Understanding soil: its importance and impact on agriculture

A high percentage of the food consumed by humanity depends on soil, which can be in two ways, either directly or indirectly, through the consumption of crops or the feeding of animals with crops, making soil one of the most important resources in the world.

The complexity of soil

Soil is not a uniform system but a complex matrix that contains air, nutrients and water, which plants and microorganisms use as an energy source and to accomplish all their physiological functions.

It is crucial to know the physicochemical and biological properties of soils to better understand the potential or limitations that soils have. Nowadays, farmers and technicians are aware of the importance of soil health, and they are adopting more sustainable techniques such as variable rate fertilisation, reduced pesticide use, minimum tillage and biological control. Within this new vision, it is important to emphasize that this has not only direct benefits for crops, in terms of quality and yield, also indirect benefits for the environment since it reduces greenhouse gases emissions (such as CO2, N2O…) in the atmosphere and protects biodiversity.

Physical properties

Among the physical properties soil texture is a key parameter. Soil texture measures the amount of clay, silt and sand in a soil. Another physical property is water holding capacity and porosity which is influenced by texture, structure, and organic matter. Water holding capacity also determines the availability of water for plants grown in the soil, which is a key factor for agricultural yields.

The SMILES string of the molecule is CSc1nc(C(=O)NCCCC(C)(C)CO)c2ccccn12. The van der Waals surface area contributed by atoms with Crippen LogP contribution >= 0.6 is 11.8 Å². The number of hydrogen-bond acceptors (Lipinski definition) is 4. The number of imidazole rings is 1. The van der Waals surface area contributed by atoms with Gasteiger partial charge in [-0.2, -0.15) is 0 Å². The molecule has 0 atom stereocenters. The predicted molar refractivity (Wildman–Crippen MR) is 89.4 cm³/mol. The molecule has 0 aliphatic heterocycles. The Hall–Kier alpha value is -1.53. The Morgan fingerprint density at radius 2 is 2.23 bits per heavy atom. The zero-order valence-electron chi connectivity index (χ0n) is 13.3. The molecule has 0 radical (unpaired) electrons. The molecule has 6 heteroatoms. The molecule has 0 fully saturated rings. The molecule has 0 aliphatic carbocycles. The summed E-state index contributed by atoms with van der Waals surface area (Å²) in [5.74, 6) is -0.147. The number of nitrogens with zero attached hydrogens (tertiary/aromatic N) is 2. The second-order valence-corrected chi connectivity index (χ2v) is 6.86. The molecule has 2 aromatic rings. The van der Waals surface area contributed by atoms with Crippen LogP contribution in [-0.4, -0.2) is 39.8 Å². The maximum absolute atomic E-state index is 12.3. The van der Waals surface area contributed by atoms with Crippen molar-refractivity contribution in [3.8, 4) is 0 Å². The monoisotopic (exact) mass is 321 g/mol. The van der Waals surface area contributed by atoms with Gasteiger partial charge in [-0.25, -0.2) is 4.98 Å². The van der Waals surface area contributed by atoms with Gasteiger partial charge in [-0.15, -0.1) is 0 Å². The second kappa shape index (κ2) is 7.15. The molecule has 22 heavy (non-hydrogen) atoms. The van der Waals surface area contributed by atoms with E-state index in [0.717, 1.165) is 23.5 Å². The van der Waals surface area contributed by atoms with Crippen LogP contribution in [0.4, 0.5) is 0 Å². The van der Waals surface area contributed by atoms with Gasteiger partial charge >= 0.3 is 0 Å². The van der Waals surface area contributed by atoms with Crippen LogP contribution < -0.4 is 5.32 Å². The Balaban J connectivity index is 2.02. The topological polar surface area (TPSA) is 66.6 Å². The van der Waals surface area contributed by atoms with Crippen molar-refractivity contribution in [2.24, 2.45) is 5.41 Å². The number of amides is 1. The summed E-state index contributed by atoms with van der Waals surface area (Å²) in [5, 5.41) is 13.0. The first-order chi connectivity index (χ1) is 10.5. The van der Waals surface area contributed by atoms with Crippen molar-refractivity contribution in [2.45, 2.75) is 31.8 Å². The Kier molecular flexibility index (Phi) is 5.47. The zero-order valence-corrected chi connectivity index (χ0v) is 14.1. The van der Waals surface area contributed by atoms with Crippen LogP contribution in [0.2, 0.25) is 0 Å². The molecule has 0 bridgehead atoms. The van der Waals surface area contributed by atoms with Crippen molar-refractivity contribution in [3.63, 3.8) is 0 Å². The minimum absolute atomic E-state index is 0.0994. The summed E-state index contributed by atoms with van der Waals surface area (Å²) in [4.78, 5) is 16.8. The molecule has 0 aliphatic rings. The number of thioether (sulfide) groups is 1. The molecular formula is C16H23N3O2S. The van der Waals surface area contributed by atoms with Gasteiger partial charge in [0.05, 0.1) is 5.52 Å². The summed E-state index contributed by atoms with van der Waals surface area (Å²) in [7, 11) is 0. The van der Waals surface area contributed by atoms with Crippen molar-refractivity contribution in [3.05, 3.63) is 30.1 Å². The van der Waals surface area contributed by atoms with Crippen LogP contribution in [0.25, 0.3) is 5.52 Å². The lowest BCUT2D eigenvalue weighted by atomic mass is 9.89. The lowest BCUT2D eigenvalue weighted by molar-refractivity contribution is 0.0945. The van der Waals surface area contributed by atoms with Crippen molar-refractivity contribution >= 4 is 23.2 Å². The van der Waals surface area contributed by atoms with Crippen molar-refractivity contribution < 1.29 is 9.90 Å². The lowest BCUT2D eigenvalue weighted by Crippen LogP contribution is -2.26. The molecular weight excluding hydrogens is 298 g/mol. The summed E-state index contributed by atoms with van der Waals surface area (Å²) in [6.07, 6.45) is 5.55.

Chemical properties

One of the most important properties is pH, which has a significant influence on soil health, directly affecting nutrient availability and microbial activity. Acidic soils can reduce microbial functions. In addition, electrical soil conductivity is a measure of salts content in soils; it can be a good way to know the availability of nutrients or to detect problems arising from soil salinization. Another crucial parameter is organic matter, which is essential in soils, influencing structure, nutrient cycling, microbial activity, water retention, carbon sequestration and, of course, crop yield.

Biological properties

Soil hosts a huge number of microorganisms such as bacteria and fungi which play a key role in nutrient cycling, the decomposition of organic matter and the suppression of plant pathogens. The analysis of basal soil respiration (BSR), enzymatic profiling and phospholipid derived fatty acids (PLFAs) provide insights of the biological characteristic of the soil that can complement the soil microbiome information.

Climate change

Soil health is threatened by climate change, characterized by high temperatures and extended drought seasons, making agriculture increasingly difficult, stressing crops and affecting soil biological activity. Some soil properties such as salinity, organic matter, water holding capacity, etc., can be affected, leading to soil degradation and lower nutrient reserves.

TRIBIOME case study / situation

At TRIBIOME, we have sampled and characterised soils in three different countries: Spain, Italy and South Africa in order to compare the different climates, soil types and agricultural management, with the aim of finding a common agricultural pattern to improve the resistance of wheat to different alterations caused by climate change.

Want to know more?

Contact catherine.malingreau@wagralim.be or Follow the project’s LinkedIn page